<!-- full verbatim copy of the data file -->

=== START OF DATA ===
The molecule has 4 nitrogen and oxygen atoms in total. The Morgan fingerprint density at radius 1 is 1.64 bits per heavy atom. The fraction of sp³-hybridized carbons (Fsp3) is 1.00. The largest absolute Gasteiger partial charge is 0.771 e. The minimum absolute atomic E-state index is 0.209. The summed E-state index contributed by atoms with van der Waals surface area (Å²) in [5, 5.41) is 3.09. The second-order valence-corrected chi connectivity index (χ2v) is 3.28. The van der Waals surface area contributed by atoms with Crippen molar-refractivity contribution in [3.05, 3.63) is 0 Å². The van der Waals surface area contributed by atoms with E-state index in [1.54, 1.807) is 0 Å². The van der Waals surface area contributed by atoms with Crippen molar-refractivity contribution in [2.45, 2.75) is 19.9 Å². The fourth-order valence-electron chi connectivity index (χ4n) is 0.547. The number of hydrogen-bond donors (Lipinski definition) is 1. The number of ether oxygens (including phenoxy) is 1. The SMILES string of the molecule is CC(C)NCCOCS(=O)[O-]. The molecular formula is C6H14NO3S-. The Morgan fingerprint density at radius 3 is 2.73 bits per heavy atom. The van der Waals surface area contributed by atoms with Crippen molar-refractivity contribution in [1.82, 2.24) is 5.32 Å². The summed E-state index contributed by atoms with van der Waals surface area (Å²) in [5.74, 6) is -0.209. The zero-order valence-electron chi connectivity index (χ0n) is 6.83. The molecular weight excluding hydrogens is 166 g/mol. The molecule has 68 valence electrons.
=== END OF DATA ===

The molecule has 4 nitrogen and oxygen atoms in total. The Morgan fingerprint density at radius 1 is 1.64 bits per heavy atom. The fraction of sp³-hybridized carbons (Fsp3) is 1.00. The largest absolute Gasteiger partial charge is 0.771 e. The minimum absolute atomic E-state index is 0.209. The summed E-state index contributed by atoms with van der Waals surface area (Å²) in [5, 5.41) is 3.09. The second-order valence-corrected chi connectivity index (χ2v) is 3.28. The van der Waals surface area contributed by atoms with Crippen molar-refractivity contribution in [3.05, 3.63) is 0 Å². The van der Waals surface area contributed by atoms with E-state index in [1.54, 1.807) is 0 Å². The van der Waals surface area contributed by atoms with Crippen molar-refractivity contribution in [2.45, 2.75) is 19.9 Å². The fourth-order valence-electron chi connectivity index (χ4n) is 0.547. The number of hydrogen-bond donors (Lipinski definition) is 1. The number of ether oxygens (including phenoxy) is 1. The SMILES string of the molecule is CC(C)NCCOCS(=O)[O-]. The molecular formula is C6H14NO3S-. The Morgan fingerprint density at radius 3 is 2.73 bits per heavy atom. The van der Waals surface area contributed by atoms with Crippen molar-refractivity contribution in [1.82, 2.24) is 5.32 Å². The summed E-state index contributed by atoms with van der Waals surface area (Å²) in [5.74, 6) is -0.209. The zero-order valence-electron chi connectivity index (χ0n) is 6.83. The molecular weight excluding hydrogens is 166 g/mol. The molecule has 68 valence electrons.